This realization of boating style and timing did not come while relaxing in the cockpit of Seaweed. Nope. I took a jaunt for a few days intending to head south and cross Tampa Bay. The plan was to meet with some other Schucker owners near Egmont Key. Cheryl of Island Time had planned a get-together and I was disappointed to miss it.

This is Cheryl on the bow of her Schucker named Island Time.

The Tampa Bay weather forecast predicted moderately choppy to choppy waters. I opted to stay on the north side of the bay. I am a wimp when it comes to wind, waves and open water. Protected places suit me best.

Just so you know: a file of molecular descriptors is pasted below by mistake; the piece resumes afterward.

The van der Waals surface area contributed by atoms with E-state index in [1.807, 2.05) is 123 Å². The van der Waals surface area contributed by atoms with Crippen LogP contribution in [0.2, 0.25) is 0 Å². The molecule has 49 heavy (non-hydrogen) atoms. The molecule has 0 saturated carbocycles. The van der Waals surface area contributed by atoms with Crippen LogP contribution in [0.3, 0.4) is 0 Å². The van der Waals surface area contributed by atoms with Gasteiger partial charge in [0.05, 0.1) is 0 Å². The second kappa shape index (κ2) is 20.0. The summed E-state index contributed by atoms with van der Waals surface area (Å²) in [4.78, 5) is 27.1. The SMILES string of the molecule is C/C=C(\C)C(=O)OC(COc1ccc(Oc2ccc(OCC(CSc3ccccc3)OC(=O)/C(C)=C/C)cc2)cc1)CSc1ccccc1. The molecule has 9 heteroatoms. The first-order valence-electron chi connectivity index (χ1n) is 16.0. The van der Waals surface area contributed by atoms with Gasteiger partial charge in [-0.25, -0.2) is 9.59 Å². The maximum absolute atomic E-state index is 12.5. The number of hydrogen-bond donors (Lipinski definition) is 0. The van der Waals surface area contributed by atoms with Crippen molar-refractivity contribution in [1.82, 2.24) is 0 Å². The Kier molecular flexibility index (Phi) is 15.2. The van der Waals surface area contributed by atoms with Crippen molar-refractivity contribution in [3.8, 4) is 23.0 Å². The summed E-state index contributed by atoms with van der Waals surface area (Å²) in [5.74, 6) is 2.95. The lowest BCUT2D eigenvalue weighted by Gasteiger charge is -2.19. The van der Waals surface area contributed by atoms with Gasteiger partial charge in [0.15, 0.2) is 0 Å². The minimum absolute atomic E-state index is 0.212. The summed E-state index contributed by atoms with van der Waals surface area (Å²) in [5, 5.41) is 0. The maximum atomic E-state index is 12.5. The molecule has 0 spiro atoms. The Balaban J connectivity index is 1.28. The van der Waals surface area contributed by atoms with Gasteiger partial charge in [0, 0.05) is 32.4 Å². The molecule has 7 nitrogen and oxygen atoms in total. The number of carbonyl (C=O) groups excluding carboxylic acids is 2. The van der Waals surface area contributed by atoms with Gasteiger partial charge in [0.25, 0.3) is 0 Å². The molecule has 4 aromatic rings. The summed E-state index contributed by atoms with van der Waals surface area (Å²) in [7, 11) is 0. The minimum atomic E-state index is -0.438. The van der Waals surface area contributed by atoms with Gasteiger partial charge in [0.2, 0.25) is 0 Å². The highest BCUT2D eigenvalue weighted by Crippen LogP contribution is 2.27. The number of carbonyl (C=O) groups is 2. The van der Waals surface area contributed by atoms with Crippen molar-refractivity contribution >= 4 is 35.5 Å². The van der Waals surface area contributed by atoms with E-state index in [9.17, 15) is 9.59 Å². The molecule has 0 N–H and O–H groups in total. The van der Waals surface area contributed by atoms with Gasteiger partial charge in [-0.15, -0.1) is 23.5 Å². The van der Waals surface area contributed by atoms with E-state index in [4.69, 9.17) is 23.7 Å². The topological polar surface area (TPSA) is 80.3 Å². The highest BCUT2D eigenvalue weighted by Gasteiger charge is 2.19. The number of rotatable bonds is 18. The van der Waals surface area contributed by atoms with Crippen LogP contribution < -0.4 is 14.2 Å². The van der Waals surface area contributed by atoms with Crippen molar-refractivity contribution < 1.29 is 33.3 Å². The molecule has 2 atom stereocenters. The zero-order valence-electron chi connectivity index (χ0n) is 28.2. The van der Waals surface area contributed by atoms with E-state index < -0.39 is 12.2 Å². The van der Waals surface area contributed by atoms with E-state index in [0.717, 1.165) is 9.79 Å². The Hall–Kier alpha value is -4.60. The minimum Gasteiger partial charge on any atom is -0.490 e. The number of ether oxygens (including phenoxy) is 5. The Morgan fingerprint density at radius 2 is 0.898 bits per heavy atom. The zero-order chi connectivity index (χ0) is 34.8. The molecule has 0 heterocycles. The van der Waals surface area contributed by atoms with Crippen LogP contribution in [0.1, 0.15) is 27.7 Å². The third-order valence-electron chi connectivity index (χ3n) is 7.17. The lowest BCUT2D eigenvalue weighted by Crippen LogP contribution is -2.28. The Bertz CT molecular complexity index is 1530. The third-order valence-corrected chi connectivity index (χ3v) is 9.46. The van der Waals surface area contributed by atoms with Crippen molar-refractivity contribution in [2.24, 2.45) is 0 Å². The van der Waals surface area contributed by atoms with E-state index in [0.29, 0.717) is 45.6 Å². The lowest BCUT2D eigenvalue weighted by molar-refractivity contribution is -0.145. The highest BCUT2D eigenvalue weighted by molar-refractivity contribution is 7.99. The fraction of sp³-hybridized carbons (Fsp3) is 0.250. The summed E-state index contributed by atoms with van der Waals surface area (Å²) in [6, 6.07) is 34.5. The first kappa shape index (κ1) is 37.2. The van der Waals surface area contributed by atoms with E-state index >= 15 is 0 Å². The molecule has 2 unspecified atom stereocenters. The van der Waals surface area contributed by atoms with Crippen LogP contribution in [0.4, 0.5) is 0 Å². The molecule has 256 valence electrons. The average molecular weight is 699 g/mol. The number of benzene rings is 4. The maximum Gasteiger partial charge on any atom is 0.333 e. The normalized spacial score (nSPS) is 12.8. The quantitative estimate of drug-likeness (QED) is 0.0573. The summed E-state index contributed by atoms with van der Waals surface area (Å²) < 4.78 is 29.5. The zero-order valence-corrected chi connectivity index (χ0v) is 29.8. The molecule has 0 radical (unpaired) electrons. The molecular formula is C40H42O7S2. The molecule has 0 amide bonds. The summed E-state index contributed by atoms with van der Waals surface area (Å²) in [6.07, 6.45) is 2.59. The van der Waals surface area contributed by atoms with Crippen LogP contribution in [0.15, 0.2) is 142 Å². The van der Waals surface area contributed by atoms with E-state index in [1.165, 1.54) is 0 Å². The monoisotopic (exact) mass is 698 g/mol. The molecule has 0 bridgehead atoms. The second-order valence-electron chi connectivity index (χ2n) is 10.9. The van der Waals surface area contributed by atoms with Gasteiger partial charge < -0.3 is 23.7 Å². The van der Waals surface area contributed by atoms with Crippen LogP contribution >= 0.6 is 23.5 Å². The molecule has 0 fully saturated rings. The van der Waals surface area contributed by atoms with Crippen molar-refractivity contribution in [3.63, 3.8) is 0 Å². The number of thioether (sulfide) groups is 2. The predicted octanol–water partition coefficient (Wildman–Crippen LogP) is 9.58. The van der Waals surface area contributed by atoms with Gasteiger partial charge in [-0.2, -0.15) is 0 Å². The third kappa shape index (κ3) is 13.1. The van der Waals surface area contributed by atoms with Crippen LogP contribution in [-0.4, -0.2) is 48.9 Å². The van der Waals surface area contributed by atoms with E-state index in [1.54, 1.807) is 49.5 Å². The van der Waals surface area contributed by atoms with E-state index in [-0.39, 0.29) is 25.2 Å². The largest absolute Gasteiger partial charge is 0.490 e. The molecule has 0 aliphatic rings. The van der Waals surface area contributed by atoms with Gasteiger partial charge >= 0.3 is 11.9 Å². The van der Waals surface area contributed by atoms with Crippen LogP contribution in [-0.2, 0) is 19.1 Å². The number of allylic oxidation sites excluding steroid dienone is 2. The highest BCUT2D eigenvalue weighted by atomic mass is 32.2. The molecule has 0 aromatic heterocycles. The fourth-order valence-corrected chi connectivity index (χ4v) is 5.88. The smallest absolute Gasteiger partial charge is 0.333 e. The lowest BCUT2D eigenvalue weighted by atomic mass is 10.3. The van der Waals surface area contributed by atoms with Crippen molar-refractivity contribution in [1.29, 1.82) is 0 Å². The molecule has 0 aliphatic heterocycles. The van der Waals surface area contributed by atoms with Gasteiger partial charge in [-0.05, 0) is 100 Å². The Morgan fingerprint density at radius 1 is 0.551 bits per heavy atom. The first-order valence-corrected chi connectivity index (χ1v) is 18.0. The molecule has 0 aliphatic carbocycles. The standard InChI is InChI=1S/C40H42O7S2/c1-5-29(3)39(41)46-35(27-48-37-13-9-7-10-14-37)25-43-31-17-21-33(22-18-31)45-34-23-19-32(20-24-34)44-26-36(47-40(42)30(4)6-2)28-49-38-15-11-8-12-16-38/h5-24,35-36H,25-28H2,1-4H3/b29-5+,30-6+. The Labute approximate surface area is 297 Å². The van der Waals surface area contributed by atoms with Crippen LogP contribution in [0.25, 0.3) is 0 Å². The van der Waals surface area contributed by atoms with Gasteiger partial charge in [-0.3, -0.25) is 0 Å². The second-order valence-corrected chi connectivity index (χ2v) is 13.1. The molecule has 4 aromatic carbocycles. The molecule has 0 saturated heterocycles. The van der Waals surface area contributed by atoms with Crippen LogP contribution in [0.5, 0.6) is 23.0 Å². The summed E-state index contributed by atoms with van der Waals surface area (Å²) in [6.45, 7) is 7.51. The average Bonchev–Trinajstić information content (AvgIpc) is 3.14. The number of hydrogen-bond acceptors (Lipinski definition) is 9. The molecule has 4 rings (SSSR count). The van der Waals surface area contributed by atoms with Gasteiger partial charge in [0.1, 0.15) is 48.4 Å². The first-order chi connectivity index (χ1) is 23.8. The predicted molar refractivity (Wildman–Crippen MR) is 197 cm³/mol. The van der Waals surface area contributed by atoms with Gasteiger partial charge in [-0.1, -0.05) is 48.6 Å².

Folks who long for blue water boats should make sure they like that sort of thing. I am a decadence loving woman. For me appreciating wildlife in protected waters works best. I do like remote areas.

The peace and tranquility are tangible the further away from "civilization" I get. Of course I also want wifi. There is a dichotomy involved without a doubt.

EGMONT KEY is south of the entrance to Tampa Bay, which is a major seaport.

For me staying at anchor in a safe harbor is always a better idea than taking a chance on a crossing. Weather windows do happen in coastal waters if one has patience.

I have got my Kindle (←affiliate link) and life is certainly wonderful afloat. I anchored just north of the bay off a little town called Gulfport. It is quite nice too.